The myths I hear most are how many people don’t realize we don’t have penguins, they think we might not accept American money and are surprised to learn we have cars. At one time I worked in a small specialty shop frequented by tourists and loved hearing these silly things—typically they came from people who genuinely wanted to learn about Alaska, and interacting with their sincerity and friendliness made that one of my favorite jobs ever.

Like me, you live in a place where the seasonal differences are not only due to temperature but due to lack or excess of light. Do you think the dark of winter vs the endless light of summer has a permanent impact on the people living that far north?

Oh, definitely. People form habits and patterns based on these conditions and as part of our culture they are so ingrained we joke about them while simultaneously don’t even notice, if that makes sense. For example, the Summer Solstice is observed by just about everyone, even those with zero interest or real knowledge in the history behind it, because it marks a transition in our year when we psychologically start prepping ourselves for termination dust and the coming of winter. There’s an old joke (one of many) about how you know you’re an Alaskan, because you make your Halloween costume large enough to wear over a coat.

keplerPeople who run into you on FB and the like, will probably mostly know you as a book reviewer – one of those readers who highlights aspects of the book not even the author may be entirely aware of. I get the impression you read very carefully. Does this mean you also read very slowly?

I don’t suppose I read slowly, though certainly I’m no speed reader. Overall it probably depends on the book. I think I do read carefully, which is a natural habit but there are others to thank for helping me develop my skills, including a particular professor. She engaged our classes rather than lectured and with her we learned so much regarding reading and writing about literature. I’m sure I’m not the only one who remembers her fondly.

In my reading I use a great deal of what I learned to this day, even with casual, not-for-review reading, though it doesn’t necessarily slow me down. Having said that, there are some books I do read more slowly, especially if it’s new information or a lot of characters to familiarize myself with.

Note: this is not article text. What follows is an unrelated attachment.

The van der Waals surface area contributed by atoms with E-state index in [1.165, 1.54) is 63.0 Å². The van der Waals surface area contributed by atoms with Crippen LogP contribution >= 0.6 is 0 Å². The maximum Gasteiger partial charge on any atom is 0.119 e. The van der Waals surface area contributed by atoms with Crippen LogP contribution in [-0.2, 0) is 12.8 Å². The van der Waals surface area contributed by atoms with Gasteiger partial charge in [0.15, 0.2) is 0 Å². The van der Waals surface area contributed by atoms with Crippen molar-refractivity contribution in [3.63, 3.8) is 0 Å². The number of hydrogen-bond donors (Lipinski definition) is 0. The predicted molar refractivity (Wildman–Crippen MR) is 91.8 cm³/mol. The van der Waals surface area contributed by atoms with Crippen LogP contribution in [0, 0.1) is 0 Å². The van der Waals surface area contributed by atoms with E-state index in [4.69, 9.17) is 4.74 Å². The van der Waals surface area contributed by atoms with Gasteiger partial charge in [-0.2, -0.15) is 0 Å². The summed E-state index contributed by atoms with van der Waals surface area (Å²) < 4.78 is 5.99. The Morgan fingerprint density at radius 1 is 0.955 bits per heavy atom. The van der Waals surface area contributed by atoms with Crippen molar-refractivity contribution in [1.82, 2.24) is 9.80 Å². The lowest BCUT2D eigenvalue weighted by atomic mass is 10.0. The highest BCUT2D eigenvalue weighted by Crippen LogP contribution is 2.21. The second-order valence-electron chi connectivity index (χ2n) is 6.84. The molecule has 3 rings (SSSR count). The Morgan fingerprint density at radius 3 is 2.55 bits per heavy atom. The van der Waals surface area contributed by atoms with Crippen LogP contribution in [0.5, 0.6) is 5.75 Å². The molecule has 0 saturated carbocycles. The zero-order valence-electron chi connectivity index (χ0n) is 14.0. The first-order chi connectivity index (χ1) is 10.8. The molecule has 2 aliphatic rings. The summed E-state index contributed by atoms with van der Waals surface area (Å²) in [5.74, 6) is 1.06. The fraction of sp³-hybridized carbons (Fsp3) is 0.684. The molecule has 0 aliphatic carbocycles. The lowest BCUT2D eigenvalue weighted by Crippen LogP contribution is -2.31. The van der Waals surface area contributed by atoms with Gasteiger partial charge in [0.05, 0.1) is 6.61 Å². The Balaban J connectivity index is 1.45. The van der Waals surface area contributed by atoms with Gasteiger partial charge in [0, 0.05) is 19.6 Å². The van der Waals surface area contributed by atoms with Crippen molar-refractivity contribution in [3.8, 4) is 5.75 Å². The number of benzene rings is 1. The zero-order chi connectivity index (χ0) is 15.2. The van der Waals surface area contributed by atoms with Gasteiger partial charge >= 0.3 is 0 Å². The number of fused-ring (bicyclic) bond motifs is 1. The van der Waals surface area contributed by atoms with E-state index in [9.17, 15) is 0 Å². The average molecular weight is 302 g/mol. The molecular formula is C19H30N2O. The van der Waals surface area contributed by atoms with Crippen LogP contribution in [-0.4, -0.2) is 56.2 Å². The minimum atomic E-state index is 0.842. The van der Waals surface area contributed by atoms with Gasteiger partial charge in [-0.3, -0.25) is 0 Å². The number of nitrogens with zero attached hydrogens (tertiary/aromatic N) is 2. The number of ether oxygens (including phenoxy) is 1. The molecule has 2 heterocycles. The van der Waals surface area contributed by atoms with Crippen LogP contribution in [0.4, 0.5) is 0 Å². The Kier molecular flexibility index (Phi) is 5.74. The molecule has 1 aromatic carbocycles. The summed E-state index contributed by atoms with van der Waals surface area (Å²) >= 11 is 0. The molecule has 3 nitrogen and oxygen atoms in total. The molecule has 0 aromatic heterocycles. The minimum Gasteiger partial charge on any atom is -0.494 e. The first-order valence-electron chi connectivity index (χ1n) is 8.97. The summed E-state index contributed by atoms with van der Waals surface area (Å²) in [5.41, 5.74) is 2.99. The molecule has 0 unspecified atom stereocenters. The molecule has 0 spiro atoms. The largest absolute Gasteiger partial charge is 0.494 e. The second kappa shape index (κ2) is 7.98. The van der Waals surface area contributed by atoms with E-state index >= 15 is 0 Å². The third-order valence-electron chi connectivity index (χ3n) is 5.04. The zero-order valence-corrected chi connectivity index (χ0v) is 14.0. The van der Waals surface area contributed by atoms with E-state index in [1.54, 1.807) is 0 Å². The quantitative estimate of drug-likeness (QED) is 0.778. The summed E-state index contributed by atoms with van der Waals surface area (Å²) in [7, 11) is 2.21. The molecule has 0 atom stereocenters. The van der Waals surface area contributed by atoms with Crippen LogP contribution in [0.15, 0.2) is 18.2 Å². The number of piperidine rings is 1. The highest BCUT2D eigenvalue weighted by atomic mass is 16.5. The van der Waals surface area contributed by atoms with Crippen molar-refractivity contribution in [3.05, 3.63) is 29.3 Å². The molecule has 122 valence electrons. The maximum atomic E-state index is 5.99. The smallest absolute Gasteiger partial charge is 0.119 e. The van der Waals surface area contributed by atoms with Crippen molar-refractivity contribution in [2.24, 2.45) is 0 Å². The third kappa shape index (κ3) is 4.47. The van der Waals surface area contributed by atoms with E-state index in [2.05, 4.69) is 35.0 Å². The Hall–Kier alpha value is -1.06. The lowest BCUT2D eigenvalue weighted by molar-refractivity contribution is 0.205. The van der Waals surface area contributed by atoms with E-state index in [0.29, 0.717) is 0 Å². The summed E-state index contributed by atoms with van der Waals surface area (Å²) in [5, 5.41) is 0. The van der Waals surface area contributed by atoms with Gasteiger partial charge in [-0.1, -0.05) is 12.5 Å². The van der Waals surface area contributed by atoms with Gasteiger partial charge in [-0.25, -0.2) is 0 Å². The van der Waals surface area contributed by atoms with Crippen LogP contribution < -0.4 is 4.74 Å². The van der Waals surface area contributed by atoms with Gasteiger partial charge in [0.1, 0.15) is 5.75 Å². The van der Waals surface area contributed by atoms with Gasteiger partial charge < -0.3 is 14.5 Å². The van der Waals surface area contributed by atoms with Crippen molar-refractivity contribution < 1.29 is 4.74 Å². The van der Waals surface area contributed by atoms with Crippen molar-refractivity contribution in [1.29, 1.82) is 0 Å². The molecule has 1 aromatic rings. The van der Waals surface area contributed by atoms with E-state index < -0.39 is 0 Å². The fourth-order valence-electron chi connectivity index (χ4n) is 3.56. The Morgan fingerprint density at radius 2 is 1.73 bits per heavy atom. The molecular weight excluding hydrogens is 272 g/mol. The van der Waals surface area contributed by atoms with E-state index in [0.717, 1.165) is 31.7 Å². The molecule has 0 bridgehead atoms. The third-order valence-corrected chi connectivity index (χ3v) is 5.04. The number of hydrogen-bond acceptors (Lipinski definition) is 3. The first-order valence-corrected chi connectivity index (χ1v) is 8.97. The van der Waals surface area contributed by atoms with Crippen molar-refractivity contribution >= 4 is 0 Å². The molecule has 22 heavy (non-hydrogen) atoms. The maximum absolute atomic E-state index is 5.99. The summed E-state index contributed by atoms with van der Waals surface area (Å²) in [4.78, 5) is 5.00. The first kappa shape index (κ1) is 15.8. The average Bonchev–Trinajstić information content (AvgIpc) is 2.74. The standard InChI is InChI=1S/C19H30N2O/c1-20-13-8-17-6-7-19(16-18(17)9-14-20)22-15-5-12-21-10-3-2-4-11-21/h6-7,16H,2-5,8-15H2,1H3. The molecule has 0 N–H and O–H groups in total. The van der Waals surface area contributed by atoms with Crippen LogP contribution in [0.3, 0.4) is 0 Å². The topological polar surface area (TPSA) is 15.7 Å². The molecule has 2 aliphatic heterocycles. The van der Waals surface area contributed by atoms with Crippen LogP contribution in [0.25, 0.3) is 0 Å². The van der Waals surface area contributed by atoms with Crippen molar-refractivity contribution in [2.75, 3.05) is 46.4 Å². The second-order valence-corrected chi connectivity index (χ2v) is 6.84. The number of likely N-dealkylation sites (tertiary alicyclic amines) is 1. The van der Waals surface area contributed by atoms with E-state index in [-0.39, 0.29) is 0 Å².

Do you read more than one book at the time? If yes, do you read similar genre or totally different genre?

For better or worse, I do this a lot. At one time I tried to give it up, but finally just accepted the habit. It can be overwhelming on occasion, but then comes the satisfaction of closing up that last page of one book, then another and then another all within a short period of time.

Whether the genres are similar or different just depends upon circumstance—if I happened to have seen a book that looks really great, for example, and can’t wait, like a book on Kepler I recently came across. Now you’ve got me thinking about it, I think most of the time they aren’t the same, but perhaps there is always some connection: something in, about or related to one book leads me to another. What I can say for certain is that except for review books, which I read in order of when I received them, books choose me, not the other way around.

I have recently noted a certain fascination from your part regarding graphic novels – the modern day version of what I used to call comic books.

I first read Spiegelman’s Maus I: A Survivor’s Tale in a lit class in which we discussed the controversy of placing Holocaust memoir in graphic novel form. I thought it a great way to engage readers on all levels. Later I came across Satrapi’s Persepolis and Persepolis 2, of growing up in an Iran adversely affected by the 1979 revolution. They could be painful to read but by the genre’s nature the pictures show more than just events: we as readers gain greater dimension to the author’s insight, including images of herself as she perceives herself. It is very, very powerful.